“The border was mysterious, lawless and magical. It was the frontier where cultures collide and blend. And the global future in the making,” writes Sebastian Rotella, as he recalled his reporting from the U.S.-Mexico border during the 1990’s. Still with the Los Angeles Times, now as Paris bureau chief, Rotella remains “obsessed with borders” and writes about how he probes the consequences of immigration in Europe. “What’s going on in Europe today is, literally and figuratively, a border story,” whether the border is on Paris’s Avenue Champs Élysées or in the Canary Islands. To create his book, “Migrations,” photographer Sebastião Salgado went to where people were on the move; he found men, women and children fleeing from poverty and hopelessness and also refugees escaping from enemies determined to destroy them. “… they allowed themselves to be photographed,” Salgado writes, “because they wanted their plight to be made known.” A selection of photographs from his book appears with words about how bearing witness to these migrations changed him.
Phillip W.D. Martin, an independent radio producer, describes an upcoming six-part public radio series entitled “Standing Up to Racism” that is focused on individuals and groups that “are standing up to the intensifying hate in Europe.” This is a story Martin found not being widely reported despite “this major societal and political shift taking place.” From the Netherlands, journalists Yvonne van der Heijden and Evert Mathies tell the story of how — in response to a political assassination and internal discussions — reporters have altered their coverage of the nation’s large migrant population. From a time when the media ignored migrants, just as migrants ignored the Dutch media, now “the lives of migrants and their communities” receive a lot more press attention. Mary Kay Magistad, Northeast Asia correspondent for “The World,” explores the emerging “new attitude toward migrant workers” in the Chinese news media as they report on “the biggest and fastest rural to urban migration in human history.” Not long ago regarded as “a necessary, if somewhat grubby, embarrassment to the more sophisticated urban citizenry,” now topics such as worker exploitation, harsh treatment by authorities, and worker protests are covered, but within the regulations of the country’s state-run media.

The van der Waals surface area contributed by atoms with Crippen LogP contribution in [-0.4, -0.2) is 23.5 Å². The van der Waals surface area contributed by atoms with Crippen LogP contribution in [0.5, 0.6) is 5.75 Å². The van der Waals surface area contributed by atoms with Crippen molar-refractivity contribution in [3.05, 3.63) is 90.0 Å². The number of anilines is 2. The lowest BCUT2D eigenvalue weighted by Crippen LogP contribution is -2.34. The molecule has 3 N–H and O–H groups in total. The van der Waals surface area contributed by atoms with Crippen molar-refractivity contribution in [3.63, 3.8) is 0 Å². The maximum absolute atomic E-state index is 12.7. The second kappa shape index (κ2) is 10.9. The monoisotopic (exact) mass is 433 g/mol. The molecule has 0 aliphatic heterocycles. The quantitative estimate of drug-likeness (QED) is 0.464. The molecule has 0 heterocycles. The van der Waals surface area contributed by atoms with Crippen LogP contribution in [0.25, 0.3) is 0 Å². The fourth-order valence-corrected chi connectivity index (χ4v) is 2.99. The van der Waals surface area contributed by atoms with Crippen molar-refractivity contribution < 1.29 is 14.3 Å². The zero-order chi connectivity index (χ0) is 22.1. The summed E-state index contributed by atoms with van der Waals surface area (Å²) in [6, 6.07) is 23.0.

Raised in Los Angeles by Guatemalan immigrants, Héctor Tobar, Los Angeles Times Mexico City bureau chief, describes “the segregation” between journalists and immigrant communities and explains why this happens. “The Times’ coverage of immigrant communities is like that of most other papers,” he writes. “It focuses on cultural conflict, on the ‘otherness’ of the people who live there.” In South Central Los Angeles, where Latino immigrants are displacing African Americans, photojournalist Lester Sloan believes that press coverage inflames tensions; “Journalists owe the community of South Central more than infrequent scrutiny during periods of chaos,” he writes. Photographer Donna DeCesare peers inside the troubled lives of immigrant youths who turn to gang membership in the United States, then are deported and bring gang affiliations and activities to Central America. Rarely does she find other journalists following this story on what she calls her “lonely trail.”